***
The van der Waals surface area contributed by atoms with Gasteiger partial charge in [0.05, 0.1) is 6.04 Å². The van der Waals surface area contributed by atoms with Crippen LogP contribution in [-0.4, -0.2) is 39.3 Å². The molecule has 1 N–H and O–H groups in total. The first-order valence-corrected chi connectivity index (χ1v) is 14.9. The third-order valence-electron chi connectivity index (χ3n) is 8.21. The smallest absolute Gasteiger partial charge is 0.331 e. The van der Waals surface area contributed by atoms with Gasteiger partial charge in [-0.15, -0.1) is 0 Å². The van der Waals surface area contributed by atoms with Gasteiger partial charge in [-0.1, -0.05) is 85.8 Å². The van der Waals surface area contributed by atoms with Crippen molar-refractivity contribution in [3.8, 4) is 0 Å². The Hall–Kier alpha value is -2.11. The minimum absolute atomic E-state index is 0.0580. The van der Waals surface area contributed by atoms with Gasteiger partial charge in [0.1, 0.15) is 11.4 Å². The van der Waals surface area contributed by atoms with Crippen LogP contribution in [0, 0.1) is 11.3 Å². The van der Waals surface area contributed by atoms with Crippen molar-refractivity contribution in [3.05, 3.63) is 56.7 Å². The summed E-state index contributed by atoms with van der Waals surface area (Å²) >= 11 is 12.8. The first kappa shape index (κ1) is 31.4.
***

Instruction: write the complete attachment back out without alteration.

The van der Waals surface area contributed by atoms with Gasteiger partial charge in [0.05, 0.1) is 6.04 Å². The van der Waals surface area contributed by atoms with Crippen LogP contribution in [-0.4, -0.2) is 39.3 Å². The molecule has 1 N–H and O–H groups in total. The first-order valence-corrected chi connectivity index (χ1v) is 14.9. The third-order valence-electron chi connectivity index (χ3n) is 8.21. The smallest absolute Gasteiger partial charge is 0.331 e. The van der Waals surface area contributed by atoms with Gasteiger partial charge in [-0.15, -0.1) is 0 Å². The van der Waals surface area contributed by atoms with Gasteiger partial charge in [-0.1, -0.05) is 85.8 Å². The van der Waals surface area contributed by atoms with Crippen molar-refractivity contribution in [3.8, 4) is 0 Å². The Hall–Kier alpha value is -2.11. The minimum absolute atomic E-state index is 0.0580. The van der Waals surface area contributed by atoms with Gasteiger partial charge in [0.1, 0.15) is 11.4 Å². The van der Waals surface area contributed by atoms with Crippen LogP contribution in [0, 0.1) is 11.3 Å². The van der Waals surface area contributed by atoms with Crippen molar-refractivity contribution in [3.05, 3.63) is 56.7 Å². The summed E-state index contributed by atoms with van der Waals surface area (Å²) >= 11 is 12.8. The first kappa shape index (κ1) is 31.4.